Lesson of the day: Little girls who go walk-about in the bush alone, will attract dingoes. They will chase you like you’re a Happy Meal.
The North-Western Pilbara region holds Australia’s most breathtaking national park, Karijini. In my opinion of course. Red rock formations light up against the green vegetation all around. Add a brightly coloured sunset overlooking this widespread landscape and you’ll get a good idea of why I love this area so much.
Thrashing our ‘old faithful’ of a van over the dusty dirt roads through the midst of this endless scenery, gave us all the feeling that this was what our trip was about. Like true outback explorers, we drove around for a while to see what Karijini had to offer. We discovered gorges, swam in the fresh water pools and screamed our lungs out while jumping off cliffs.
Back home I’d usually unwind by having a long walk after dinner, Ipod on, letting my thoughts flow, it was my little moment to myself I really valued. So after this amazing day, with the sun still up for a little while longer, I decided it was the perfect time to have a little wander around.
During all this driving around I felt like I had started to master this whole ‘sense of directions’ thing. Confident and excited I told the guys I wouldn’t be long, I mean, if I just stuck to the paths it would be fine. Heading off, I tried to make mental notes of at which tree I had turned left or right. Then after a few minutes I came across a sign indicating a 300 m return walk ahead. Ah.. 300 m, I could fit that in before the sun goes down! I started the walk on the grass-overgrown path but had to stop abruptly after a few minutes. A dingo came out of nowhere, stopped in the middle of the path and stood watching me, in silence – I started to panic.
Yes.. I am aware some people say dingoes are like pets, cuddly pets in fact, absolutely harmless. But then there is another group of people that say dingoes are like wolves. They aren’t big but they are wild dogs, carnivores. I am 5 foot nothing, to them a meal on legs.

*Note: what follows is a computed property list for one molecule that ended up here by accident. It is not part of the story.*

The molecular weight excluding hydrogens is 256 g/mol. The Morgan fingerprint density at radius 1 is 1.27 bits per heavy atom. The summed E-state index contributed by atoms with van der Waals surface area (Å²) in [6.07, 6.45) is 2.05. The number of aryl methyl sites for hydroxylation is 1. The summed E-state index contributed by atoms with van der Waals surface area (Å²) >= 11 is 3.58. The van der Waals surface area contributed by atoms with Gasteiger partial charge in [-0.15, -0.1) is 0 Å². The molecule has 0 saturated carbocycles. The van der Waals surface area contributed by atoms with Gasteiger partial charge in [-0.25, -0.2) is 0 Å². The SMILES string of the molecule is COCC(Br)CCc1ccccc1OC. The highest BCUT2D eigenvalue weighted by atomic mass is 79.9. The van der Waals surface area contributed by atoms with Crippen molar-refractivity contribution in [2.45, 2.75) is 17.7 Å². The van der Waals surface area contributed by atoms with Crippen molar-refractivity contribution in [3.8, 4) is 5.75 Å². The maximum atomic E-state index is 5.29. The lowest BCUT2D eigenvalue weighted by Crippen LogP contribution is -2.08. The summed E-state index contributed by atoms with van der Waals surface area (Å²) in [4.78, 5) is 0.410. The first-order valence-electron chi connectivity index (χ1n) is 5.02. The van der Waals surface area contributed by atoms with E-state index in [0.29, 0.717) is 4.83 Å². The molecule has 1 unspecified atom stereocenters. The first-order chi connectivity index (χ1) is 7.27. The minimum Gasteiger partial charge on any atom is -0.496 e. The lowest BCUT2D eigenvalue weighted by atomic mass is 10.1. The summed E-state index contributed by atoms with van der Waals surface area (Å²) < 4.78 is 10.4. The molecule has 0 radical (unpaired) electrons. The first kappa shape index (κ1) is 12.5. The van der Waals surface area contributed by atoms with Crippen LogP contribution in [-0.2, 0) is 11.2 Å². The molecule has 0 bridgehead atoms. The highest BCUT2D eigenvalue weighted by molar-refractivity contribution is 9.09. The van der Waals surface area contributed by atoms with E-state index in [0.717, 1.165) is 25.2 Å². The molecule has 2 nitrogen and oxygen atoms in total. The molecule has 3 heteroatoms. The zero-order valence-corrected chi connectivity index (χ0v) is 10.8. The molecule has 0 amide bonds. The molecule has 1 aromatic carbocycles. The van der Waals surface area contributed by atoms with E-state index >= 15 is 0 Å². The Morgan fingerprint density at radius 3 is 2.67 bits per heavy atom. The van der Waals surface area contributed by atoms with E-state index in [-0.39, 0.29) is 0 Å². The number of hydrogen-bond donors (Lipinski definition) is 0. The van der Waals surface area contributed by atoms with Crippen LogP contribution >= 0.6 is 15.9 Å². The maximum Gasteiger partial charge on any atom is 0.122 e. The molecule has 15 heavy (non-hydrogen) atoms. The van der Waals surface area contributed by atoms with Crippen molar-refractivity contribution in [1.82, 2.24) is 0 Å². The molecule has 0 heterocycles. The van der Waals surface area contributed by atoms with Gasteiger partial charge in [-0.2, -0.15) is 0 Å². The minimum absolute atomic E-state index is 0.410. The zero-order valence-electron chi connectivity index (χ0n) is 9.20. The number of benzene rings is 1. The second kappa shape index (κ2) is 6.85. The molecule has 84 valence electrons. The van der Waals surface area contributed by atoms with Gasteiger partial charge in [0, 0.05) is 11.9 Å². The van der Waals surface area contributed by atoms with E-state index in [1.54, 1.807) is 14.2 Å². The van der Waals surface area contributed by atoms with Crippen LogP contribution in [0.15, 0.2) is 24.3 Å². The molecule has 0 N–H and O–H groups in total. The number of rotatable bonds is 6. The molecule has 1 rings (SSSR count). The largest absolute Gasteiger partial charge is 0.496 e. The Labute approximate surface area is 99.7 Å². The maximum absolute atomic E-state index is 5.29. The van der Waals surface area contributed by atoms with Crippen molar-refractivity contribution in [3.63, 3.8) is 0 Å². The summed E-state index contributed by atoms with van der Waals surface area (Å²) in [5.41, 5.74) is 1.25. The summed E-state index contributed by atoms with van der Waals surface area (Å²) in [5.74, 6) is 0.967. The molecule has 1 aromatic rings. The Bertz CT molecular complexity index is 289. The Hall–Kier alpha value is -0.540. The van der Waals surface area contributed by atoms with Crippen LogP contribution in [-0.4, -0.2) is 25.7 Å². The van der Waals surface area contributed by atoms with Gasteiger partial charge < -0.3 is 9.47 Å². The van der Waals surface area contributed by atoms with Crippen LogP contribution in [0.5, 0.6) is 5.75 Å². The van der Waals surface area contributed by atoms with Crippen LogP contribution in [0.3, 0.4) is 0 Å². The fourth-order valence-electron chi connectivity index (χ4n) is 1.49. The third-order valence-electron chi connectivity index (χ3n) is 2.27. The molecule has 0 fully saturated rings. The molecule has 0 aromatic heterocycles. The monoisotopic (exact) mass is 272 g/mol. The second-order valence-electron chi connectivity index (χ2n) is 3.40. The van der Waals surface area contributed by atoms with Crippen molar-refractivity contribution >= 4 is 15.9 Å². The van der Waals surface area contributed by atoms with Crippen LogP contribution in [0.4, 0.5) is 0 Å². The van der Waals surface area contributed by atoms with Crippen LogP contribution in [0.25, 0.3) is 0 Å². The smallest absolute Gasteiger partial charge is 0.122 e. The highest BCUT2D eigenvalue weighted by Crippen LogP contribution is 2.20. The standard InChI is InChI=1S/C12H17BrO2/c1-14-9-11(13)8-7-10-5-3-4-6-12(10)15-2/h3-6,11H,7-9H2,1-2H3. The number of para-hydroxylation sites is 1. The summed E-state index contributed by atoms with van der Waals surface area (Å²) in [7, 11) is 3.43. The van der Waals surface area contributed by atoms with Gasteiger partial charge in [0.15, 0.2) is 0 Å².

I was terrified. Glued to the spot all I could remember from my days working as a veterinary nurse was to not look it in the eyes and back away slowly. As soon as I was able to move my feet I did exactly that. Still walking backwards, staring at the ground, I backed off slowly until the staring dingo was out of sight. From there all I could feel was my heart beating and the blind panic that took over. I started running as fast as I could, hoping it wouldn’t chase me, mistaking me for a half-priced meal-deal. Newspaper headlines flashed through my mind (I’m not exaggerating, they really did) “Backpacker attacked by dingoes whilst out for a walk”. Bloody hell! How could I have been so stupid!
While running I heard howling, which turned into more howls coming from all directions. The panic increased when I realised I couldn’t remember if I had to turn left or right at a fork in the road. I blindly chose to go left. SHIT! Nothing looked familiar. I kept running until I saw a camper-van through the trees ahead. Thank god, human beings! It wasn’t the camping-ground I stayed at but a French couple handed me a map and gave me directions. I must have looked like a complete crazy person, almost in tears, out of breath. I couldn’t thank them enough and ran off to the path where I should have gone right instead of left. Turned out it would have led me straight to the right camping ground.
Relieved to see the guys I explained what had happened. More howling, now close by. The guys laughed it off but said they’d keep an eye out for me.
Those smiles would turn into screaming soon…..
To be continued..